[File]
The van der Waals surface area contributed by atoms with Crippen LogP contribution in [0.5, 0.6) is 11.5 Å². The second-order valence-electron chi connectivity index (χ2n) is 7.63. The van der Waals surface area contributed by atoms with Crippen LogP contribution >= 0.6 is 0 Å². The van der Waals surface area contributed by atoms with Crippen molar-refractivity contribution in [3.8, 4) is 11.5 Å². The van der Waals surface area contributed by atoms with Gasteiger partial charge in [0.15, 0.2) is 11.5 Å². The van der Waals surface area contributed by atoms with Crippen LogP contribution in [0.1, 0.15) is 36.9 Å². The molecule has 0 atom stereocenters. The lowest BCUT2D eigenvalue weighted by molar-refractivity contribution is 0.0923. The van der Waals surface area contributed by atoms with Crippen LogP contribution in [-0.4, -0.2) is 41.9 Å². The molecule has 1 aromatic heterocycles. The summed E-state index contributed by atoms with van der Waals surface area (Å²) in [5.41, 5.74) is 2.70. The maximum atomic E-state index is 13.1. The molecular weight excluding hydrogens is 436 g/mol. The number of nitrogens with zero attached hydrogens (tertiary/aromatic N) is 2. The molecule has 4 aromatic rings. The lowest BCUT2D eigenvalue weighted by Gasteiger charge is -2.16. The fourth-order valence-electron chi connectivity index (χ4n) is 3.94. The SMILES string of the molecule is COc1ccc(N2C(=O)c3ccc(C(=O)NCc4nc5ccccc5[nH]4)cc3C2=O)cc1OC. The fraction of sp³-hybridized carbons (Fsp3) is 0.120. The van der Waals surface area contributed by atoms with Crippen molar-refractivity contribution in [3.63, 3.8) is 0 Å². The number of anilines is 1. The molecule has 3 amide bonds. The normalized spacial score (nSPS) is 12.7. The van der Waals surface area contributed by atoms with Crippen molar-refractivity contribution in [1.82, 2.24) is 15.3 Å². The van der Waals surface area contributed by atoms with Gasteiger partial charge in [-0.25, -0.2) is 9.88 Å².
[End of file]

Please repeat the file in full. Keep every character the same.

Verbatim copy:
The van der Waals surface area contributed by atoms with Crippen LogP contribution in [0.5, 0.6) is 11.5 Å². The second-order valence-electron chi connectivity index (χ2n) is 7.63. The van der Waals surface area contributed by atoms with Crippen LogP contribution >= 0.6 is 0 Å². The van der Waals surface area contributed by atoms with Crippen molar-refractivity contribution in [3.8, 4) is 11.5 Å². The van der Waals surface area contributed by atoms with Gasteiger partial charge in [0.15, 0.2) is 11.5 Å². The van der Waals surface area contributed by atoms with Crippen LogP contribution in [0.1, 0.15) is 36.9 Å². The molecule has 0 atom stereocenters. The lowest BCUT2D eigenvalue weighted by molar-refractivity contribution is 0.0923. The van der Waals surface area contributed by atoms with Crippen LogP contribution in [-0.4, -0.2) is 41.9 Å². The molecule has 1 aromatic heterocycles. The summed E-state index contributed by atoms with van der Waals surface area (Å²) in [5.41, 5.74) is 2.70. The maximum atomic E-state index is 13.1. The molecular weight excluding hydrogens is 436 g/mol. The number of nitrogens with zero attached hydrogens (tertiary/aromatic N) is 2. The molecule has 4 aromatic rings. The lowest BCUT2D eigenvalue weighted by Gasteiger charge is -2.16. The fourth-order valence-electron chi connectivity index (χ4n) is 3.94. The SMILES string of the molecule is COc1ccc(N2C(=O)c3ccc(C(=O)NCc4nc5ccccc5[nH]4)cc3C2=O)cc1OC. The fraction of sp³-hybridized carbons (Fsp3) is 0.120. The van der Waals surface area contributed by atoms with Crippen molar-refractivity contribution in [3.63, 3.8) is 0 Å². The number of anilines is 1. The molecule has 3 amide bonds. The normalized spacial score (nSPS) is 12.7. The van der Waals surface area contributed by atoms with Crippen molar-refractivity contribution in [1.82, 2.24) is 15.3 Å². The van der Waals surface area contributed by atoms with Gasteiger partial charge in [-0.25, -0.2) is 9.88 Å².